**TECHNICAL NOTE**

**RELIABILITY OF THE ESTIMATES**

**1** The estimates in this publication are based on information obtained from a sample survey. Errors in data collection or processing, known as non-sampling error, can impact on the reliability of the resulting statistics. In addition, estimates based on sample surveys are subject to sampling error. That is, the estimates may differ from the true value of the characteristics being measured that would have been obtained had all persons in the population been included in the survey.

**Non-sampling error**

**2 **Non-sampling error may occur in any statistical collection, whether it is based on a sample or a full count such as a census. Sources of non-sampling error include non-response, errors in reporting by respondents or recording of answers by interviewers and errors in coding and processing data. Every effort is made to reduce non-sampling error by careful design and testing of questionnaires, training and supervision of interviewers, and extensive editing and quality control procedures at all stages of data processing**.**

**Sampling error **

**3** Sampling error refers to the difference between an estimate obtained from surveying a sample of persons, and the true value of the characteristic being measured that would have been obtained if the entire in-scope population was surveyed. Sampling error can be measured in a standardised way using Standard Error (SE) calculations, which indicates the extent to which an estimate might have varied by chance because only a sample of persons was surveyed. There are about two chances in three (67%) that a sample estimate will differ by less than one SE from the number that would have been obtained if all persons had been surveyed, and about 19 chances in 20 (95%) that the difference will be less than two SEs.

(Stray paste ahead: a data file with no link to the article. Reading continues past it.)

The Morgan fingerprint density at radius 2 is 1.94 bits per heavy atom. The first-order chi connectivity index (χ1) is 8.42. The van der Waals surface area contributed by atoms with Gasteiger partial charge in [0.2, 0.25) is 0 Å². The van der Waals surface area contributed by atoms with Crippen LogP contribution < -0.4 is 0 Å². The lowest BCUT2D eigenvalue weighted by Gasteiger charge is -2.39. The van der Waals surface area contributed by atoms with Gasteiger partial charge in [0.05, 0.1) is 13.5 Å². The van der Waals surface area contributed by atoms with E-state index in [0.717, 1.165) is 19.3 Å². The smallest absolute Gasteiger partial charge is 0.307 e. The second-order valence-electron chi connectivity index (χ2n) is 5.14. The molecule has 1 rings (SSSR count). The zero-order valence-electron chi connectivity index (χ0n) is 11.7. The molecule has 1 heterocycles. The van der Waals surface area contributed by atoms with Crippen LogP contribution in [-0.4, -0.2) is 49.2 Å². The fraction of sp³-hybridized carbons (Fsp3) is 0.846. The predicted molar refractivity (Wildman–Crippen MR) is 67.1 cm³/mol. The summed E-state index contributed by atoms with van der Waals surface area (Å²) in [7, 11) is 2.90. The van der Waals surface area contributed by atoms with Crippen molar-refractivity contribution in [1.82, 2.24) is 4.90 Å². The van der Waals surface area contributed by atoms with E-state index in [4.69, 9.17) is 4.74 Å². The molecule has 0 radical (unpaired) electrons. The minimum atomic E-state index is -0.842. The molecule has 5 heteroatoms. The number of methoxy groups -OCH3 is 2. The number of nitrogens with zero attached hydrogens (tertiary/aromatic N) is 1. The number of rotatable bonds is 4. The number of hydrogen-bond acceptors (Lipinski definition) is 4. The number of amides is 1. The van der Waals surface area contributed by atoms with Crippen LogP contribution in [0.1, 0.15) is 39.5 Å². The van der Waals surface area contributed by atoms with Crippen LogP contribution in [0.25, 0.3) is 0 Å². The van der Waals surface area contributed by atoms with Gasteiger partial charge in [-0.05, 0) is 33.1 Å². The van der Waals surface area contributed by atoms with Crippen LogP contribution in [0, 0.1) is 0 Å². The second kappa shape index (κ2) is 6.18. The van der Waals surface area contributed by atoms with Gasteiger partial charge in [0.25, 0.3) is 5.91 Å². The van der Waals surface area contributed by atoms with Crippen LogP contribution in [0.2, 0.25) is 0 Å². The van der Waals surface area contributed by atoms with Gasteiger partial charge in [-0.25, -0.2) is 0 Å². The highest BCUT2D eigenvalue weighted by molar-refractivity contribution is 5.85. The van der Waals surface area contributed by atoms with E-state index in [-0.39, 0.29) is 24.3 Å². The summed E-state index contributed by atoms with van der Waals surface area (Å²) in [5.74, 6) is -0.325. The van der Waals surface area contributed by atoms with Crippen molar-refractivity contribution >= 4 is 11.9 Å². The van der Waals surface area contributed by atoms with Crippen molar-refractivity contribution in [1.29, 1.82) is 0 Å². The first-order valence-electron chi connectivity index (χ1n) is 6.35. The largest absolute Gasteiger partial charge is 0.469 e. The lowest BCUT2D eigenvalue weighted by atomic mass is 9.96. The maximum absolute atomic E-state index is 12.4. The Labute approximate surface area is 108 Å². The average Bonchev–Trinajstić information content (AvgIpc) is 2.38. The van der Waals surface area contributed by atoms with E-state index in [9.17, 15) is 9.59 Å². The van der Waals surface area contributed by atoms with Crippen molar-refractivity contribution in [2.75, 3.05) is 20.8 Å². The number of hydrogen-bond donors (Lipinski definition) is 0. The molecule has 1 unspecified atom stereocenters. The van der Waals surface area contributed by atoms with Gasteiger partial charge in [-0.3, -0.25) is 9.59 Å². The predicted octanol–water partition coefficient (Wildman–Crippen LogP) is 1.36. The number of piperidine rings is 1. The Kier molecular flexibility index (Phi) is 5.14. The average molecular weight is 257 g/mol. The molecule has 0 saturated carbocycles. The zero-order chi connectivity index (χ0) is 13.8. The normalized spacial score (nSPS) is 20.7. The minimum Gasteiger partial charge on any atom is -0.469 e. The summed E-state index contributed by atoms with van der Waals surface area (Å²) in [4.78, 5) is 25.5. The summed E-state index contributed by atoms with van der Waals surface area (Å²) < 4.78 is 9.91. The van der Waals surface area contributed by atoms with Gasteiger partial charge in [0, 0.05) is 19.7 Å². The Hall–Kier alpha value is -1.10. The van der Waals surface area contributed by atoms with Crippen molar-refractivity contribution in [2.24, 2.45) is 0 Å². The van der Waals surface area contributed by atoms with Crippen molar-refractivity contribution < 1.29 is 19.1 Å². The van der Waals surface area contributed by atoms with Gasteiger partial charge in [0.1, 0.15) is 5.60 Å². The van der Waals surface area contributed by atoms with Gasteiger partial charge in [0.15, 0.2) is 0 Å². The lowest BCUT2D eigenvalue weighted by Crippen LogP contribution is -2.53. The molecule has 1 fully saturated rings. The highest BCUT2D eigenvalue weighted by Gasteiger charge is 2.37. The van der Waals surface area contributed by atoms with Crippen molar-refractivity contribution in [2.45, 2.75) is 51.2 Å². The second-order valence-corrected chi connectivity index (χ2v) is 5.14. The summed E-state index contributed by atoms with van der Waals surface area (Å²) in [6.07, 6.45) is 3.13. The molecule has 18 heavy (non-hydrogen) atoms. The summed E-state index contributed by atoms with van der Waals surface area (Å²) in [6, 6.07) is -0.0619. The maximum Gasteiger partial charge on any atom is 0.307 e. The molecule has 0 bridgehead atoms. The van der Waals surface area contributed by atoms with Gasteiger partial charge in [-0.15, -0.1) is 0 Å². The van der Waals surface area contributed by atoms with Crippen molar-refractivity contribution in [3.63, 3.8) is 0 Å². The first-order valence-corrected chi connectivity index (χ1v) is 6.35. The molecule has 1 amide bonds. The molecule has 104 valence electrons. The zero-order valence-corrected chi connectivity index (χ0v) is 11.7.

**4** In this publication, the standard error of the estimate is given as a percentage of the estimate it relates to, known as the relative standard error (RSE).

**5 **RSEs for all estimates have been calculated using the Jackknife method of variance estimation. This involves the calculation of 30 'replicate' estimates based on 30 different subsamples of the obtained sample. The variability of estimates obtained from these subsamples is used to estimate the sample variability surrounding the estimate.

**6 **The Excel files available from the Downloads tab contain all the tables produced for this release, including all estimates and their corresponding RSEs.

**7** Only estimates (numbers or percentages) with RSEs less than 25% are considered sufficiently reliable for most analytical purposes. However, estimates with RSEs over 25% have also been included. Estimates with an RSE in the range 25% to 50% are less reliable and should be used with caution, while estimates with RSEs greater than 50% are considered too unreliable for general use. All cells in the publication tables containing an estimate with an RSE of 25% or over have a cell comment attached, indicating whether the RSE of the estimate is in the range 25-49% or is over 50%. These cells can be identified by a red indicator in the corner of the cell. The comment appears when the mouse pointer hovers over the cell.

*Calculation of Standard Error*

**8** Standard error (SE) can be calculated using the estimate (count or percentage) and the corresponding RSE. For example, Table 1 shows that the estimated number of persons who experienced physical assault in the last 12 months was 400,400 with a corresponding RSE of 4.9%.** **The SE (rounded to the nearest 100) is calculated by:

**9** Therefore, there is about a two in three chance that the true value, which would have been obtained had all persons been included in the survey, falls within the range of one standard error below to one standard error above the estimate (380,800 to 420,000), and about a 19 in 20 chance that the true value falls within the range of two standard errors below to two standard errors above the estimate (361,200 to 439,600). This example is illustrated in the diagram below:

*Proportions and Percentages*

**10** Proportions and percentages formed from the ratio of two estimates are also subject to sampling errors. The size of the error depends on the accuracy of both the numerator and the denominator. A formula to approximate the RSE of a proportion is given below. This formula is only valid when x is a subset of y: